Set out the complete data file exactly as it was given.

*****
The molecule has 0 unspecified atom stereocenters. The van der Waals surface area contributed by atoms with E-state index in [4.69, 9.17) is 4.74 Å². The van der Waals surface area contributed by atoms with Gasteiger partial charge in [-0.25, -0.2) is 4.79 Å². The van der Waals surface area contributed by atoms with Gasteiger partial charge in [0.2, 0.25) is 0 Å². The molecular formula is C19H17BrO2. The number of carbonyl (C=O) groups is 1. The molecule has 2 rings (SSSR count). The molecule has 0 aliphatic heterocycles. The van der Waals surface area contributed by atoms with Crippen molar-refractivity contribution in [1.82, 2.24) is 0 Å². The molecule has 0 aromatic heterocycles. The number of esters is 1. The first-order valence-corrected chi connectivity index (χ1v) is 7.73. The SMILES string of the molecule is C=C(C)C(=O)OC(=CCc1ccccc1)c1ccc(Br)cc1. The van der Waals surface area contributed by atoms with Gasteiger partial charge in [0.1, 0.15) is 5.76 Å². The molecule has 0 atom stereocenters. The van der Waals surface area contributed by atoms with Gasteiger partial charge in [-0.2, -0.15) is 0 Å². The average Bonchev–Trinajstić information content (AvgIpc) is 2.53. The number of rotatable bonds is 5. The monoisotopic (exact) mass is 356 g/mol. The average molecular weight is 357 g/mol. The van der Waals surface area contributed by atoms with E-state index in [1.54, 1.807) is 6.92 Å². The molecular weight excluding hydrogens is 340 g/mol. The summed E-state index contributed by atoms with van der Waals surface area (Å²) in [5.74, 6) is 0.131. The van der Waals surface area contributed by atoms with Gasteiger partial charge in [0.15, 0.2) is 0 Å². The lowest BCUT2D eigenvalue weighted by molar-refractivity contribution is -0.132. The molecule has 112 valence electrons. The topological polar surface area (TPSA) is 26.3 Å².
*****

The molecule has 0 unspecified atom stereocenters. The van der Waals surface area contributed by atoms with E-state index in [4.69, 9.17) is 4.74 Å². The van der Waals surface area contributed by atoms with Gasteiger partial charge in [-0.25, -0.2) is 4.79 Å². The van der Waals surface area contributed by atoms with Gasteiger partial charge in [0.2, 0.25) is 0 Å². The molecular formula is C19H17BrO2. The number of carbonyl (C=O) groups is 1. The molecule has 2 rings (SSSR count). The molecule has 0 aliphatic heterocycles. The van der Waals surface area contributed by atoms with Crippen molar-refractivity contribution in [1.82, 2.24) is 0 Å². The molecule has 0 aromatic heterocycles. The number of esters is 1. The first-order valence-corrected chi connectivity index (χ1v) is 7.73. The SMILES string of the molecule is C=C(C)C(=O)OC(=CCc1ccccc1)c1ccc(Br)cc1. The van der Waals surface area contributed by atoms with Gasteiger partial charge in [0.1, 0.15) is 5.76 Å². The molecule has 0 atom stereocenters. The van der Waals surface area contributed by atoms with Gasteiger partial charge in [-0.2, -0.15) is 0 Å². The average Bonchev–Trinajstić information content (AvgIpc) is 2.53. The number of rotatable bonds is 5. The monoisotopic (exact) mass is 356 g/mol. The average molecular weight is 357 g/mol. The van der Waals surface area contributed by atoms with E-state index in [1.54, 1.807) is 6.92 Å². The molecular weight excluding hydrogens is 340 g/mol. The summed E-state index contributed by atoms with van der Waals surface area (Å²) in [5.74, 6) is 0.131. The van der Waals surface area contributed by atoms with Gasteiger partial charge in [0.15, 0.2) is 0 Å². The lowest BCUT2D eigenvalue weighted by molar-refractivity contribution is -0.132. The molecule has 112 valence electrons. The topological polar surface area (TPSA) is 26.3 Å².